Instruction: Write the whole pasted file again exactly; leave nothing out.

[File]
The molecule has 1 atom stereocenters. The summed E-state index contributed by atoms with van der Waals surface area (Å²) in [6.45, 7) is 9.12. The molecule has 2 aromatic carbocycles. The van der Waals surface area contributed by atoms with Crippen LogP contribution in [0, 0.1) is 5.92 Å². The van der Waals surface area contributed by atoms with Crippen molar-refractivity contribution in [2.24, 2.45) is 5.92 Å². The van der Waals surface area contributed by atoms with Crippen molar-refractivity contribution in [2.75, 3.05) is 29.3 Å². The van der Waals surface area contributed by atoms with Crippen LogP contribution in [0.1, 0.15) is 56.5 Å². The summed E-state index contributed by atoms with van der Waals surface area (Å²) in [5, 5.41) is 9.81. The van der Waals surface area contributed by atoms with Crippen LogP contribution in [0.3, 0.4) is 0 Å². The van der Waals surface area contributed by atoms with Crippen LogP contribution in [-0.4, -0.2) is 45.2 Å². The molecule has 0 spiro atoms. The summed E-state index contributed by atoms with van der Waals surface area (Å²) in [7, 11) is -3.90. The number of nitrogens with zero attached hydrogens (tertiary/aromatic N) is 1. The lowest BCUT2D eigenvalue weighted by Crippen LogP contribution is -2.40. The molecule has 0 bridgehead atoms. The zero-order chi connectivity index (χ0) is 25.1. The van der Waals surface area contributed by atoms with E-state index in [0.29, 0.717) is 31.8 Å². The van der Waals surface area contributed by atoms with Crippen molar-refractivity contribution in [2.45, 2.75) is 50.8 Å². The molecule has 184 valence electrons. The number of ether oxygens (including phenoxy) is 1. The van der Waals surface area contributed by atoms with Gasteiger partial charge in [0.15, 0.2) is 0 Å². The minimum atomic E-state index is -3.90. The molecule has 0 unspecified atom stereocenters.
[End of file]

The molecule has 1 atom stereocenters. The summed E-state index contributed by atoms with van der Waals surface area (Å²) in [6.45, 7) is 9.12. The molecule has 2 aromatic carbocycles. The van der Waals surface area contributed by atoms with Crippen LogP contribution in [0, 0.1) is 5.92 Å². The van der Waals surface area contributed by atoms with Crippen molar-refractivity contribution in [2.24, 2.45) is 5.92 Å². The van der Waals surface area contributed by atoms with Crippen molar-refractivity contribution in [2.75, 3.05) is 29.3 Å². The van der Waals surface area contributed by atoms with Crippen LogP contribution in [0.1, 0.15) is 56.5 Å². The summed E-state index contributed by atoms with van der Waals surface area (Å²) in [5, 5.41) is 9.81. The van der Waals surface area contributed by atoms with Crippen LogP contribution in [0.3, 0.4) is 0 Å². The van der Waals surface area contributed by atoms with Crippen LogP contribution in [-0.4, -0.2) is 45.2 Å². The molecule has 0 spiro atoms. The summed E-state index contributed by atoms with van der Waals surface area (Å²) in [7, 11) is -3.90. The number of nitrogens with zero attached hydrogens (tertiary/aromatic N) is 1. The lowest BCUT2D eigenvalue weighted by Crippen LogP contribution is -2.40. The molecule has 0 bridgehead atoms. The zero-order chi connectivity index (χ0) is 25.1. The van der Waals surface area contributed by atoms with E-state index in [0.29, 0.717) is 31.8 Å². The van der Waals surface area contributed by atoms with Crippen molar-refractivity contribution in [2.45, 2.75) is 50.8 Å². The molecule has 184 valence electrons. The number of ether oxygens (including phenoxy) is 1. The van der Waals surface area contributed by atoms with Gasteiger partial charge in [0.15, 0.2) is 0 Å². The minimum atomic E-state index is -3.90. The molecule has 0 unspecified atom stereocenters.